Fiction / June 2017 (Issue 36: Writing Japan)

Mouse Man

by Lester Walbrugh

Whenever he wanted to remember them, Mouse Man would return to the family house and talk to the ghosts.

It was March and the snow on the hills had yet to melt. The early spring winds would race over from the north and sweep down into the valley, bringing the cold that cut deep into his bones. But here in his old room, which for a brief moment during his childhood he had shared with a mouse and her family, a low winter sunbeam lay intimately on his face. It lit his protuberant mouth and his ears—these great ears that will only stop growing when he breathes his last. With hands almost translucent and purple veins lying still over their bony backs, he placed on the tatami a box of candy and from it, picked a green one.




His mother rarely cooked. After her shift at the bento factory, she would return in the evenings, shrunken and used up. At dinner, the two would quietly pick at the leftover bentos she had brought from work. But the year he turned ten—the cherry tree had already shed its blooms—his mother had started preparing, on random evenings, his favourite dish—fried chicken. It was a flustering break from her routine and even more unsettling: while she chopped and sliced, boiled and fried, she hummed songs unfamiliar to him.

"Son, do you want more chicken?" His mother cheerily dumped one hot morsel after another on his plate, and he ate them all. With the dishes done and stored away, she would smile faintly, then steal away with her boyfriend who also happened to be his homeroom teacher, Mr. Kawaguchi. His mother always met Mr. Kawaguchi down the road at the bus stop. On these nights, a neighbourhood kid would babysit him. The neighbour was a thin, bespectacled university student who, while pinching his ears, called him "mouse boy" and would quit only after they turned red and little beads of blood shone from the nicks.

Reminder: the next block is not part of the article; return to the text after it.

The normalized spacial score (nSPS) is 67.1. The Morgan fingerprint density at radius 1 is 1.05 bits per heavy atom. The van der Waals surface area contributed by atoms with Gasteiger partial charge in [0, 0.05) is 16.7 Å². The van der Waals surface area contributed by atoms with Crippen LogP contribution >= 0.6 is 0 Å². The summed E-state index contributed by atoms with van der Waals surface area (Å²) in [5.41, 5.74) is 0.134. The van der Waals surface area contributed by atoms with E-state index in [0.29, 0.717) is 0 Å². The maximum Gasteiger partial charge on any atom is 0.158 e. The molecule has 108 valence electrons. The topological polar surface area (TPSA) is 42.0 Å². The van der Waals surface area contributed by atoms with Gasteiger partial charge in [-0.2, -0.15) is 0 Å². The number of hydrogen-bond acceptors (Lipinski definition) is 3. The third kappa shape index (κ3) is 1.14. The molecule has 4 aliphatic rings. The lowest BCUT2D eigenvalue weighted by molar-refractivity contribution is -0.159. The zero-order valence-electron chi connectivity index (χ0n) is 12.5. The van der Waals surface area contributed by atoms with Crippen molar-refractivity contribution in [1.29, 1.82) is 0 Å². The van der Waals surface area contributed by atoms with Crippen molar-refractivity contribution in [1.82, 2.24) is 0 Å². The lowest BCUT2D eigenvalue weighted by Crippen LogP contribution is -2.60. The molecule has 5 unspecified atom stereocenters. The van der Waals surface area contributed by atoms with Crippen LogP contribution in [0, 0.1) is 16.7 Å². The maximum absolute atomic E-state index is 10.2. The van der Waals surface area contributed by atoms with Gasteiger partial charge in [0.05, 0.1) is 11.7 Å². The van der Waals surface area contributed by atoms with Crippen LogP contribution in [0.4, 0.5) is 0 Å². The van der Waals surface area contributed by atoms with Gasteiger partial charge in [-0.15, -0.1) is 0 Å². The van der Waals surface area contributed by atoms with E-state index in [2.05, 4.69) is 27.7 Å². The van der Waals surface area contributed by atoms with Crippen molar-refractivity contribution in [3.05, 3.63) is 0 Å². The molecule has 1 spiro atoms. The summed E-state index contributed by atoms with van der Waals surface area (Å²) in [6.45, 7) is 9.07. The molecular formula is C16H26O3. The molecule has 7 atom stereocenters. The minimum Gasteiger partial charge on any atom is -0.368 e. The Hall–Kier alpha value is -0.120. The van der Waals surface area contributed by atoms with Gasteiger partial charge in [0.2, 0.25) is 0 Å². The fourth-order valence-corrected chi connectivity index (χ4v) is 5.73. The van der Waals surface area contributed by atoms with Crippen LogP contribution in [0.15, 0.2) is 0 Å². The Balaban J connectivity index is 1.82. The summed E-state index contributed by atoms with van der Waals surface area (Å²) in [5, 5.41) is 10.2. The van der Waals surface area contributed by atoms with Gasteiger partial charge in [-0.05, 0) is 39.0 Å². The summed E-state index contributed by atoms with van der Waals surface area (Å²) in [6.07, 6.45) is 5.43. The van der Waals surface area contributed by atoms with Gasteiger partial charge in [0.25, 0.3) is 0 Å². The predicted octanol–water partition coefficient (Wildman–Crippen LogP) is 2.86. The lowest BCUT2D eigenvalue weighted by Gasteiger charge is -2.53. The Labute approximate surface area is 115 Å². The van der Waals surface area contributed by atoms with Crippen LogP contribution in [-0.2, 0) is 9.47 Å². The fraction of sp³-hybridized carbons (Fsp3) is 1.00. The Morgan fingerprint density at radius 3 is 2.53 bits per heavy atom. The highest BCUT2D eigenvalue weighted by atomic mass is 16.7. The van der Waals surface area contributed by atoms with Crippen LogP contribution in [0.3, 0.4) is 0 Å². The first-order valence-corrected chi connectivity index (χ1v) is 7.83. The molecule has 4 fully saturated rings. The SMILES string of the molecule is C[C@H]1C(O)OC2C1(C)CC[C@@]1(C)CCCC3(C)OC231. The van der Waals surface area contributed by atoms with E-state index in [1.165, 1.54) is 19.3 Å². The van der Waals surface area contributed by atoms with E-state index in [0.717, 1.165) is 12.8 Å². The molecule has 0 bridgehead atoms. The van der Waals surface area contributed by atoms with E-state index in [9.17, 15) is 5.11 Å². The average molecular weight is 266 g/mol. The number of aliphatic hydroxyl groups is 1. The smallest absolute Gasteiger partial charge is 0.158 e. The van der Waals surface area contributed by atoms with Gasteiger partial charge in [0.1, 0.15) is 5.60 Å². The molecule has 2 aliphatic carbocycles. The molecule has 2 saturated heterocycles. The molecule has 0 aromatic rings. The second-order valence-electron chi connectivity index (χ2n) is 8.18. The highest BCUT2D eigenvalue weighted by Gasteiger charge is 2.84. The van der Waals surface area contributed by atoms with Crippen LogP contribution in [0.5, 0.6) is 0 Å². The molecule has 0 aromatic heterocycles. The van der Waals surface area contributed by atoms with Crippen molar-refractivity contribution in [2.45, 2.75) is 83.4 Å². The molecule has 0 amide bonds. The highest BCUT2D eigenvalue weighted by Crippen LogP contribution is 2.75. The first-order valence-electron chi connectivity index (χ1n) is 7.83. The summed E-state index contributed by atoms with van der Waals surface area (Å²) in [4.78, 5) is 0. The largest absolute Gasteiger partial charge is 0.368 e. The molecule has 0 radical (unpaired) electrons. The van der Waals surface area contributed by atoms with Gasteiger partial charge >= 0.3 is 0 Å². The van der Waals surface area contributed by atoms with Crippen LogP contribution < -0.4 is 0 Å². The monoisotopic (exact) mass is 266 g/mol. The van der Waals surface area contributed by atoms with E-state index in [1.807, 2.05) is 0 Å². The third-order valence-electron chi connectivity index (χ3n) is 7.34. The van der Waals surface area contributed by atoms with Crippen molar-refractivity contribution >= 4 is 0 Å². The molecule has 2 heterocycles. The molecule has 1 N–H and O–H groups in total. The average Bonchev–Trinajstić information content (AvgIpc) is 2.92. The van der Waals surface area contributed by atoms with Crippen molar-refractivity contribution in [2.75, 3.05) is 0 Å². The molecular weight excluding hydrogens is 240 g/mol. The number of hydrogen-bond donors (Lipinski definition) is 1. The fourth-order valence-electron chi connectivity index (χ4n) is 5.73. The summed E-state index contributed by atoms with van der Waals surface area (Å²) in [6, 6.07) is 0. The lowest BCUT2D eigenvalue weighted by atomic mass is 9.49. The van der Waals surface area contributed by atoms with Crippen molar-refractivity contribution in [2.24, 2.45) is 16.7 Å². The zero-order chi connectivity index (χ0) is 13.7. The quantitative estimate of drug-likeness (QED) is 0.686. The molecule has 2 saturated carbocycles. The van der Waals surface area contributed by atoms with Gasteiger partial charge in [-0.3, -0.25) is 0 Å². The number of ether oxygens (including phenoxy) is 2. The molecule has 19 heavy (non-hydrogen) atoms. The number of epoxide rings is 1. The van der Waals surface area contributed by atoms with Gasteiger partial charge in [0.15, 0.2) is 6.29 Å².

When his mother returned from her dates and through the paper windows he heard her high and whispery voice thanking Mr. Kawaguchi, the boy would still be lying awake in bed, rubbing his ears. He always ate all the fried chicken he could to make up for the pain.

Around the same time the boy's mother started dating Mr. Kawaguchi, in his closet on an old forgotten shirt, a mouse had borne her small litter: five writhing pink bundles of brittle bone and wrinkled flesh. He thought them cute, but his mother was repulsed and the green pellets of poison she left he swept into a glass jar from the kitchen.

On the nights his mother collapsed in front of the TV, perfume and cigarette smoke clouding her, he would finish his homework in a flash then play with the mice. They delighted him. The youngsters ran up and down his arms, over and across his back and shoulders, sniffing. The mother mouse, wary at first, became more unabashed and later even nibbled on the bits of chicken he offered her on his palm. Soon the boy woke in the mornings with her whiskers tickling his face.

By the time summer had flung itself over the island like a hot, wet rag, his mother was meeting Mr. Kawaguchi almost every other evening—the boy grew tired of chicken, but, then, when the first typhoon of the season had twirled past, their dates abruptly stopped.




Mouse Man's skin was red from the cold, his fingers numb. Weather in the mountains brightened everything and all the new colours hurt his eyes. After years in the city, the sweet air soothed his throat, but the snowy mountains surrounding the town hoisted up old memories, jaggedly, as if stuck at the end of a long and tortuous rope.




The typhoon was circling offshore, edging towards their village. Even though it was predicted to make landfall that evening, the windless air told nothing of it. The classroom was cool. Frosted windows blurred the outside, pixelating the passing figures of students and teachers. But as the boy chewed on a block of cheese a classmate had left on his desk, he easily imagined the field, the town and the deep green mountains in the distance. He saved the other half of the rubbery cheese by carefully tucking it back into its wrapper and sliding it into the front pocket of his schoolbag.

Mr. Kawaguchi was wearing his white shirt, the one that bore an oil stain on the front. "—hard work? Yes. They never gave up!" Mr. Kawaguchi slammed his fist on the counter; he gesticulated with flying arms, at once looking both in control and completely ridiculous. The boy wondered what his mother thought when she fell into those long arms, if she sighed.